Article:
The Old Man and the Sea

Front Cover
Harper Collins, Feb 14, 2012 - Fiction - 127 pages
1606 Reviews

Santiago, an old Cuban fisherman, has gone 84 days without catching a fish. Confident that his bad luck is at an end, he sets off alone, far into the Gulf Stream, to fish. Santiago’s faith is rewarded, and he quickly hooks a marlin…a marlin so big he is unable to pull it in and finds himself being pulled by the giant fish for two days and two nights.

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5 stars
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4 stars
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3 stars
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2 stars
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1 star
86

Amazing storytelling. - Goodreads
The book was at sometimes hard to read through. - Goodreads
Stunning crystal clear prose! - Goodreads
While writing, I often struggle with length. - Goodreads
... ending was a good ending. - Goodreads
I liked the book and its insights into human nature. - Goodreads

Review: The Old Man and the Sea

User Review  - Scott Lee - Goodreads

I've read Hemingway before. Hell, I'm an English major with a Masters in English and a High School English teacher who has taught American Literature for years to boot. I've read The Sun Also Rises ... Read full review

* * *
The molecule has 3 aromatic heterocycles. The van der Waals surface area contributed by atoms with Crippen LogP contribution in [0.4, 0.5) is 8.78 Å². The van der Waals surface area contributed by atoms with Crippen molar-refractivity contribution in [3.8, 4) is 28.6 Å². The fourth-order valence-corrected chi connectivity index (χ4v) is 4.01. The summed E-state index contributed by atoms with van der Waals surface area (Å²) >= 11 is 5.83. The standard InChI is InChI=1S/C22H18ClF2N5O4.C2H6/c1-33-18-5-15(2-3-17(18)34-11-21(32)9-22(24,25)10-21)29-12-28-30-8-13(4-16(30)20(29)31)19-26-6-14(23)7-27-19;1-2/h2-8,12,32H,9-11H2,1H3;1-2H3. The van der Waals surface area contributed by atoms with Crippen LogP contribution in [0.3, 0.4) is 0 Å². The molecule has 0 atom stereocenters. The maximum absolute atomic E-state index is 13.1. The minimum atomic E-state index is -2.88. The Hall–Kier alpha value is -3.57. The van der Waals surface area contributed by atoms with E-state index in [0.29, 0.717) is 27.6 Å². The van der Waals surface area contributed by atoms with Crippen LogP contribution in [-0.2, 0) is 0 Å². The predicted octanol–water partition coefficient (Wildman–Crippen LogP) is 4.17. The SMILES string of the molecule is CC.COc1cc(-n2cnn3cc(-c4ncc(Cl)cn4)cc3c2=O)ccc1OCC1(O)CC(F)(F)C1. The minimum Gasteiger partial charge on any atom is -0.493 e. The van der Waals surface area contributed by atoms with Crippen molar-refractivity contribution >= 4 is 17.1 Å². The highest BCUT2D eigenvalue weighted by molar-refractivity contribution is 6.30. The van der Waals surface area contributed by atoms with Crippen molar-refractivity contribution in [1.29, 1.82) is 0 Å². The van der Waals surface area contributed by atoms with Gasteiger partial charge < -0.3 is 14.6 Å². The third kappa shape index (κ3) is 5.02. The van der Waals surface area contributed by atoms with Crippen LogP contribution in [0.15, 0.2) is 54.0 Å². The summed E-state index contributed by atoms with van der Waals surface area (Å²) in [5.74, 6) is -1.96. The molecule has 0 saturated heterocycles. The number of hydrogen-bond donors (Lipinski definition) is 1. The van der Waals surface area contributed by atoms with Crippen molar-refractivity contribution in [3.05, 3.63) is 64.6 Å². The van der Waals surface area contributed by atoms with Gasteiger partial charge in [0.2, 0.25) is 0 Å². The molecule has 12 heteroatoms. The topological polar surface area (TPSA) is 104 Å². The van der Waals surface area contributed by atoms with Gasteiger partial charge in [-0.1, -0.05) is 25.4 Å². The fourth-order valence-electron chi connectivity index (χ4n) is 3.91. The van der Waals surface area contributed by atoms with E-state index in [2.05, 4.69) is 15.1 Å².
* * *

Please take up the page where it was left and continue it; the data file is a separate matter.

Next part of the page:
Review: The Old Man and the Sea

User Review  - Marshall Hiatt - Goodreads

I appreciate literature. I love books and words and metaphors and all that. I hated this book. The writing style, the story. It felt like I was trying to read a deep philosophical metaphor written by a ten year old Cuban. Read full review

All 14 reviews »

Contents

Section 1
Section 2
Section 3
Copyright

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About the author (2012)

Ernest Hemingway was one of America’s foremost journalists and authors. A winner of both the Pulitzer Prize (1953) and the Nobel Prize for Literature (1954), Hemingway is widely credited with driving a fundamental shift in prose writing in the early twentieth century. As an American expatriate in Paris in the 1920s, Ernest Hemingway achieved international fame with such literary works as The Sun Also Rises, The Old Man and the Sea, and For Whom the Bell Tolls, which depicts his experience as a correspondent during the Spanish Civil War. Hemingway died in 1961, leaving behind a rich literary legacy.

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